Why is it that psychologists work within UX teams? In this blog, we are going to explore some of the main reasons the user experience designer (UX) may be a psychologist, and the benefits.
The first is that psychologists are proficient at conducting both quantitative and qualitative research, from designing online surveys, to writing scripts for usability testing sessions, and focus group facilitations, etc. Knowing how to design robust research studies is crucial to understanding the user and delivering user-centered solutions.
Another reason has to do with UX psychologists knowing that our memory is not always reliable. In the context of user testing this raises an important point: both testers and users are prone to forget things or to recall things incorrectly. In practice this means that users should not be overloaded with instructions during testing, and rather be presented with small amounts of information. Users ought to be encouraged to talk through their approach and to verbalise their thoughts and feelings.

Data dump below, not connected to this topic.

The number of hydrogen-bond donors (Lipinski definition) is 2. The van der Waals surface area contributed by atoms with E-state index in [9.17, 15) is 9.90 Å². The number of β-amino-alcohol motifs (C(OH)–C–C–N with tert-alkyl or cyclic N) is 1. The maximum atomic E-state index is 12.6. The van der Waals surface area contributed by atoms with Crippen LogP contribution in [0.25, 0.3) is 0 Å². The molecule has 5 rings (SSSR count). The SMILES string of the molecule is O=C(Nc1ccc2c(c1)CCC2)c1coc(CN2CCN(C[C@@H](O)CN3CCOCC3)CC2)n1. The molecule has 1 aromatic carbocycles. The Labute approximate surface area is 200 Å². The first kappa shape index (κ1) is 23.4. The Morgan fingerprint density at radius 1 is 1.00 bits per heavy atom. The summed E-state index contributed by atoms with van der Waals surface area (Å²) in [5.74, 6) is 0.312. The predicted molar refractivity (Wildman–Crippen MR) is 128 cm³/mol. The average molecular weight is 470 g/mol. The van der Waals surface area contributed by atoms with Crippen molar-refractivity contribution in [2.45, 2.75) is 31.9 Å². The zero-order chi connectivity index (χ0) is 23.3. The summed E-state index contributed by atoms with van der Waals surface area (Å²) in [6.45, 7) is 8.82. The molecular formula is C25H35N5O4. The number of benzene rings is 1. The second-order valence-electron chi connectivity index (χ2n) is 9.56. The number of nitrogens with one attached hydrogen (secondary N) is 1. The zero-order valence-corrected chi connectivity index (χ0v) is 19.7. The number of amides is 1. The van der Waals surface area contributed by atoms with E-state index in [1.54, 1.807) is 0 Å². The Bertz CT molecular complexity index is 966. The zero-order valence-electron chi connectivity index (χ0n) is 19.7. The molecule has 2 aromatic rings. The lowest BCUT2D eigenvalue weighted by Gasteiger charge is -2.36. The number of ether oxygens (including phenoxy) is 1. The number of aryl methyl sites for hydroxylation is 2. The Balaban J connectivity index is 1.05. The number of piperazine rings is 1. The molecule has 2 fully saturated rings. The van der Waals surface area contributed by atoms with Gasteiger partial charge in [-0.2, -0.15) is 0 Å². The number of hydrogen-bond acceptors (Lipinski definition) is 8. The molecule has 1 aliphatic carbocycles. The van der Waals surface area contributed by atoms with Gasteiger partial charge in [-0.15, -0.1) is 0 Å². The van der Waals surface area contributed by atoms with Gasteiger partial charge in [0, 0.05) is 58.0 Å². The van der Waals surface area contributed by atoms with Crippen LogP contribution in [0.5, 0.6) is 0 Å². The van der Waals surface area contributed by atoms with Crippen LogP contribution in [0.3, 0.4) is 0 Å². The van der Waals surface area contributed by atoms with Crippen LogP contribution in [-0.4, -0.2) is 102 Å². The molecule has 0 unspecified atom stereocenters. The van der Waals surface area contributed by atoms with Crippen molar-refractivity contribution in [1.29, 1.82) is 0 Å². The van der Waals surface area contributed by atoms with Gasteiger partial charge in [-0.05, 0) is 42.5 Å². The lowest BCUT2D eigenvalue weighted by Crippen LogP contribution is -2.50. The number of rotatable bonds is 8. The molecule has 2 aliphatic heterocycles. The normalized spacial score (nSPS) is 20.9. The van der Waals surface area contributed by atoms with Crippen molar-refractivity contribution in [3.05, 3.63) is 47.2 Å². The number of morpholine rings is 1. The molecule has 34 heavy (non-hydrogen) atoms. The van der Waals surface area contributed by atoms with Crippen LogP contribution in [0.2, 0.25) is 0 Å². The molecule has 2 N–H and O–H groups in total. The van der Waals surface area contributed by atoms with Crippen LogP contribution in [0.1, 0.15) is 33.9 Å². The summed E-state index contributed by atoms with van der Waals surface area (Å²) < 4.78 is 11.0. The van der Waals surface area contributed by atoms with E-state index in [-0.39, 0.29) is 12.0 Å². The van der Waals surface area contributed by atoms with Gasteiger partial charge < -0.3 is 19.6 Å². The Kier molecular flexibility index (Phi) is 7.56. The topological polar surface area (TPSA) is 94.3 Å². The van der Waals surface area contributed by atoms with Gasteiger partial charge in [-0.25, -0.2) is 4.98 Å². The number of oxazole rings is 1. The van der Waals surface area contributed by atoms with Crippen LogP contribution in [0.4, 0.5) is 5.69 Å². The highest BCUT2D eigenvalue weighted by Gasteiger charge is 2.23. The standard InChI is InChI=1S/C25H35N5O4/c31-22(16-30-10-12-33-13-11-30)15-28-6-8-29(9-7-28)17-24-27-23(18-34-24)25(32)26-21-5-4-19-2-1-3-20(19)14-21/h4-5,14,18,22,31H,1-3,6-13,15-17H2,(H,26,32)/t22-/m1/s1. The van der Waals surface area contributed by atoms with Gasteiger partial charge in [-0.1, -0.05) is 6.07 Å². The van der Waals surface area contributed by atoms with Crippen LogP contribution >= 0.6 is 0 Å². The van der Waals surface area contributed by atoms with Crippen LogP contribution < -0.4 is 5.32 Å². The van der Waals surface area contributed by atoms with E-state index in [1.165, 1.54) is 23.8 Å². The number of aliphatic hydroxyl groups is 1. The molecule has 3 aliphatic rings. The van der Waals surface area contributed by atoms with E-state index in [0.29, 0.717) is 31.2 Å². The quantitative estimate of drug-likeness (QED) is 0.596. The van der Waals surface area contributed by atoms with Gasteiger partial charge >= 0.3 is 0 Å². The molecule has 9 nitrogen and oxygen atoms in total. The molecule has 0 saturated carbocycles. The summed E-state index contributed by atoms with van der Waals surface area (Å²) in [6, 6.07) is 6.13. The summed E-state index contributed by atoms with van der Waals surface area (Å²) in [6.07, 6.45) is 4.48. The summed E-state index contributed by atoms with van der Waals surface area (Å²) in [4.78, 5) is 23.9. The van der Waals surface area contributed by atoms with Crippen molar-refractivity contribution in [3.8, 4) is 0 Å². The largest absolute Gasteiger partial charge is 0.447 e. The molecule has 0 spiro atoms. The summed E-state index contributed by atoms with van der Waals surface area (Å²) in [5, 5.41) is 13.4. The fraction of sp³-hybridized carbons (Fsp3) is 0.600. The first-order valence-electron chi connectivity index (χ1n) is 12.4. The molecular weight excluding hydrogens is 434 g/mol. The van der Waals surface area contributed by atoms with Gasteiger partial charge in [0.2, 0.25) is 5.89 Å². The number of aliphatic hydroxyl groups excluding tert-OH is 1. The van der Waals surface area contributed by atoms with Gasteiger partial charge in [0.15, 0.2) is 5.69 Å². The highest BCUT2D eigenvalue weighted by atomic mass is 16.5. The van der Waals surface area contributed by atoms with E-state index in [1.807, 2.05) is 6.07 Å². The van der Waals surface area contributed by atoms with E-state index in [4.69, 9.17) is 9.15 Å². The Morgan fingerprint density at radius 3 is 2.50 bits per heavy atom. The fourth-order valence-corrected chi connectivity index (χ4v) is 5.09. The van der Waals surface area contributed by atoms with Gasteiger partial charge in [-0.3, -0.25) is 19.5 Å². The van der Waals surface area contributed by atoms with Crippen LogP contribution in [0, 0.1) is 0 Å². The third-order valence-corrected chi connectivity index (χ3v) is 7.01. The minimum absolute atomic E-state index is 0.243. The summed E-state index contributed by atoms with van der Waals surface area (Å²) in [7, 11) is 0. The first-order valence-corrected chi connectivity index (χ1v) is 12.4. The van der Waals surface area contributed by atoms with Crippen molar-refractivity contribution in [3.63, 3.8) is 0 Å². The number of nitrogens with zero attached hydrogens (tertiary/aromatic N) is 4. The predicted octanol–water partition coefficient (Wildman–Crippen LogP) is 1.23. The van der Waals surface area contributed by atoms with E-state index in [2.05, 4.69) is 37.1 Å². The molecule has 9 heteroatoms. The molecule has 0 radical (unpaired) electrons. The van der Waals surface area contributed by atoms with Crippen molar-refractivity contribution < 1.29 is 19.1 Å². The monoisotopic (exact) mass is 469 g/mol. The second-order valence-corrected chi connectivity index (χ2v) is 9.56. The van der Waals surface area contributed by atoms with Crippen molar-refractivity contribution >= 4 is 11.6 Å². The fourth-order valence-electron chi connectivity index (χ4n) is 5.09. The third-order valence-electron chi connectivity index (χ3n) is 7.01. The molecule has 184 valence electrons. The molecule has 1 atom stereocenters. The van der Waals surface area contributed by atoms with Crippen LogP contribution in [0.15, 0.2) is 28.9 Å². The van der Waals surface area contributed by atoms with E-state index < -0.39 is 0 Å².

Psychologists spend a lot of time thinking about what motivates people and what drives behaviour. They understand that we are the product of our past experiences and these govern how we react. This is reflected in the way we use websites. Our research efforts should be focused on exploring how users approach tasks in their own way, rather than leading them down a particular path.
Finally, when testing different aspects of a design or asking users to perform different tasks it’s important to avoid arriving at the wrong conclusions. One way to mitigate this is to change the order in which tasks are presented to users between different sessions. This is called “counter-balancing” and factors in that some users may be a bit nervous at the start of a session and may find a task more difficult, while others might solve tasks faster purely because they are more familiar with the interface.
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